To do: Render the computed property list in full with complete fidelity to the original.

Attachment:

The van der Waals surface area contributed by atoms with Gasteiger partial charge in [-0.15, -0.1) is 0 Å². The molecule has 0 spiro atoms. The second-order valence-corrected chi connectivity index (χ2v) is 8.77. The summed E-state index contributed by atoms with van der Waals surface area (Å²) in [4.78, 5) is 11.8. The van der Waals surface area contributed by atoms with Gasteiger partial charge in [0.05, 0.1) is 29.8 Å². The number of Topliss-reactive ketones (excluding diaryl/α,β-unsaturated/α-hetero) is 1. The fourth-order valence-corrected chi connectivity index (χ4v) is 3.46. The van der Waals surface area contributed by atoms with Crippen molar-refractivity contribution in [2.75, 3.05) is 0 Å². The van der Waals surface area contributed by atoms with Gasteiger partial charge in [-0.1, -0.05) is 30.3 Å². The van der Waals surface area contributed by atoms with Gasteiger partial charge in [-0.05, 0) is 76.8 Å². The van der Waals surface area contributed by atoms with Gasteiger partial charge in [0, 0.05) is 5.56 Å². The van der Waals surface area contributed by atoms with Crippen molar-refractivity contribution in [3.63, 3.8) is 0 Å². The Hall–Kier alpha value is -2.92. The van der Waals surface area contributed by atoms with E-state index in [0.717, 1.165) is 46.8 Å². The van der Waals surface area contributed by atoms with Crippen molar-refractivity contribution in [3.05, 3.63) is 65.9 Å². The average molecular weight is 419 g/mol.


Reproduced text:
The van der Waals surface area contributed by atoms with Gasteiger partial charge in [-0.15, -0.1) is 0 Å². The molecule has 0 spiro atoms. The second-order valence-corrected chi connectivity index (χ2v) is 8.77. The summed E-state index contributed by atoms with van der Waals surface area (Å²) in [4.78, 5) is 11.8. The van der Waals surface area contributed by atoms with Gasteiger partial charge in [0.05, 0.1) is 29.8 Å². The number of Topliss-reactive ketones (excluding diaryl/α,β-unsaturated/α-hetero) is 1. The fourth-order valence-corrected chi connectivity index (χ4v) is 3.46. The van der Waals surface area contributed by atoms with Crippen molar-refractivity contribution in [2.75, 3.05) is 0 Å². The van der Waals surface area contributed by atoms with Gasteiger partial charge in [-0.1, -0.05) is 30.3 Å². The van der Waals surface area contributed by atoms with Gasteiger partial charge in [-0.05, 0) is 76.8 Å². The van der Waals surface area contributed by atoms with Gasteiger partial charge in [0, 0.05) is 5.56 Å². The van der Waals surface area contributed by atoms with Crippen molar-refractivity contribution in [3.63, 3.8) is 0 Å². The Hall–Kier alpha value is -2.92. The van der Waals surface area contributed by atoms with E-state index in [0.717, 1.165) is 46.8 Å². The van der Waals surface area contributed by atoms with Crippen molar-refractivity contribution in [3.05, 3.63) is 65.9 Å². The average molecular weight is 419 g/mol.